Definition: The first diminishing increment sort. On each pass i sets of n/i items are sorted, typically with insertion sort. On each succeeding pass, i is reduced until it is 1 for the last pass. A good series of i values is important to efficiency.
Generalization (I am a kind of ...)
diminishing increment sort.
Aggregate child (... is a part of or used in me.)
Note: Comb sort does a single "bubbling" pass (ala bubble sort) over each set for each gap or increment, whereas Shell sort completely sorts each set.
Donald E. Knuth extensively analyzes this algorithm as 5.2.1D in [Knuth98, 3:84]. A good set of increments is 2k+1, . . ., 9, 5, 3, 1 with the first increment no more than N/3.
Donald Lewis Shell, A High-Speed Sorting Procedure, CACM, 2(7):30-32, July 1959.
This algorithm was improperly called the Shell-Metzner sort by John P. Grillo, A Comparison of Sorts, Creative Computing, 2:76-80, Nov/Dec 1976.
Grillo cites Fredric Stuart, FORTRAN Programming, John Wiley and Sons, New York, 1969, page 294. In crediting "one of the fastest" programs for sorting, Stuart says in a footnote, "Published by Marlene Metzner, Pratt & Whitney Aircraft Company. From a method described by D. L. Shell."
On 3 April 2003 Marlene Metzner Norton wrote
I had nothing to do with the sort, and my name should never have been attached to it.
So, here's the scoop.
I graduated from college in 1956 with a degree in Math. The math I took for a college degree in 1956 is pretty much all taught in high school now. I applied for a job at GE in Evendale, Cincinnati. (It was that or teach high school.) They put me to work programming an IBM 704 in an assembly language called CAGE. I don't remember what it stood for, but the GE was General Electric. Probably "Computer Assembler by General Electric". Don Shell worked in the same building, but he was manager of the Systems Analysts. I was one of the many who got several pages of equations and turned them into code that would run via punched cards. This was before Basic and Fortran. The Systems Analysts wrote assemblers, ways to create buffers to make printing faster, etc. I doubt that Don Shell even knew who I was. About 1959 we started using Fortran -- just a little.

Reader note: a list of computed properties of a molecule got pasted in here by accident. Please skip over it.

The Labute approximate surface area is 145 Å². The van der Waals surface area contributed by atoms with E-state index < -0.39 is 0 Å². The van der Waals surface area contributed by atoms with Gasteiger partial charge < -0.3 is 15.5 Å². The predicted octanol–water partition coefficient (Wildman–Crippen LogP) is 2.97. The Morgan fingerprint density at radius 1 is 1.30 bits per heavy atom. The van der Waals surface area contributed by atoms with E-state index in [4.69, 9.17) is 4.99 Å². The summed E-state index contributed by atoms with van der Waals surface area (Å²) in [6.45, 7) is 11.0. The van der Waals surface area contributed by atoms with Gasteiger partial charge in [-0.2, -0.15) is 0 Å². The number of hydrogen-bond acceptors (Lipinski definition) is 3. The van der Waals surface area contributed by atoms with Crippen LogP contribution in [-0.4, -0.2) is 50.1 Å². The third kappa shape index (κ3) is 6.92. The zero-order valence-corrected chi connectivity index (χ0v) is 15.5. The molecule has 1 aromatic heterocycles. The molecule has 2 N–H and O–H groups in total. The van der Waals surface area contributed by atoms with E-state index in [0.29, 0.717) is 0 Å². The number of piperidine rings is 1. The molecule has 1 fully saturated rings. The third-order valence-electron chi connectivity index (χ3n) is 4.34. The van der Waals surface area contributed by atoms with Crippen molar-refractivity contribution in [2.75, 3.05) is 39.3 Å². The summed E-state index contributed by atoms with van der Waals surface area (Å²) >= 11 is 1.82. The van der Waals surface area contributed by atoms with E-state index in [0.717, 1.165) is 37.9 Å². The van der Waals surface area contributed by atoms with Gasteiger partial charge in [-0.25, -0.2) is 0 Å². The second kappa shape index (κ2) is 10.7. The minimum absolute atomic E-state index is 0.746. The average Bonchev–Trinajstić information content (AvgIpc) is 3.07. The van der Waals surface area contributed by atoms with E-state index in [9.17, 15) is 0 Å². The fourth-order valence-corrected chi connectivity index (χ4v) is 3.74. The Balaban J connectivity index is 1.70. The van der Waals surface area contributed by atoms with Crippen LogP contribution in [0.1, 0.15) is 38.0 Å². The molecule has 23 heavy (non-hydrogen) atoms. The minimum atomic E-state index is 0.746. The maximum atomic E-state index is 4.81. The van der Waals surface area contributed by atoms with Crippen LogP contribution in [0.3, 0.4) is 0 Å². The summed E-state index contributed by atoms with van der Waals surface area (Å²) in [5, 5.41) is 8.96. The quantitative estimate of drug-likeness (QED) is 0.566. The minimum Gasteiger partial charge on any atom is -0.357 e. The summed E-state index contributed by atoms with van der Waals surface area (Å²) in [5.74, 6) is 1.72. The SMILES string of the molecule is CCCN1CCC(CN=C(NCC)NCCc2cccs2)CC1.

I think Don Shell wrote up the theory of his sorting method for the Computing Dept. newsletter. I thought it was interesting and held on to a copy.
In 1960, I bought a convertible and moved to Florida. Why? I was young, single, the field was wide open and Florida sounded like fun. Accepted a job at Pratt & Whitney in West Palm Beach. Did the same kind of programming, but Pratt had a brand new IBM 7090. They programmed in SAP. It was similar to CAGE. The logic was the same, but the instruction names differed just enough to be confusing.
Somewhere around 1961 or so, Pratt got an IBM 1620. This was a much smaller computer using punched paper tape instead of cards. Colleges used it for teaching computers. Pratt used it in the Engineering Dept. so engineers could handle smaller problems on their own instead of bringing them to the Computer Lab. I was put in charge of co-ordinating the 1620 in Engineering with the Computer Dept. IBM started a 1620 USER's group. I was sent to the first meeting. Being the only woman there, I was naturally voted in as Secretary-Treasurer. Within the first year, a company in Germany bought one so now it was the IBM 1620 INTERNATIONAL USER'S GROUP.
The User's Group put out a Newsletter. People wrote in with questions, suggestions, ideas, etc. To help fill up one of the earlier editions, I pulled out Don Shell's sort method and coded it in Fortran. Took about 10 lines of code, give or take five, and an equal amount of time. Gave Don Shell complete credit.
In 1963 I got married. In 1964 I left P & W to start a family. Taught the 1620 and the IBM 1401 at Palm Beach Junior College (now Palm Beach Community College) for a couple of years, but had no contact with P & W or the User's Group.
Now I find someone who read it started calling it Shell-Metzner. It's a wonder Don Shell didn't hunt me down and sue!
PS. On the up side, I emailed your website to my kids. The reaction to the idea that Mom was once "smart" was worth the potential law suit.
If you have suggestions, corrections, or comments, please get in touch with Paul E. Black.
Entry modified 22 June 2012.
HTML page formatted Fri Jun 22 10:31:48 2012.
Cite this as:
Paul E. Black and Art S. Kagel, "Shell sort", in Dictionary of Algorithms and Data Structures [online], Paul E. Black, ed., U.S. National Institute of Standards and Technology. 22 June 2012. (accessed TODAY) Available from: http://www.nist.gov/dads/HTML/shellsort.html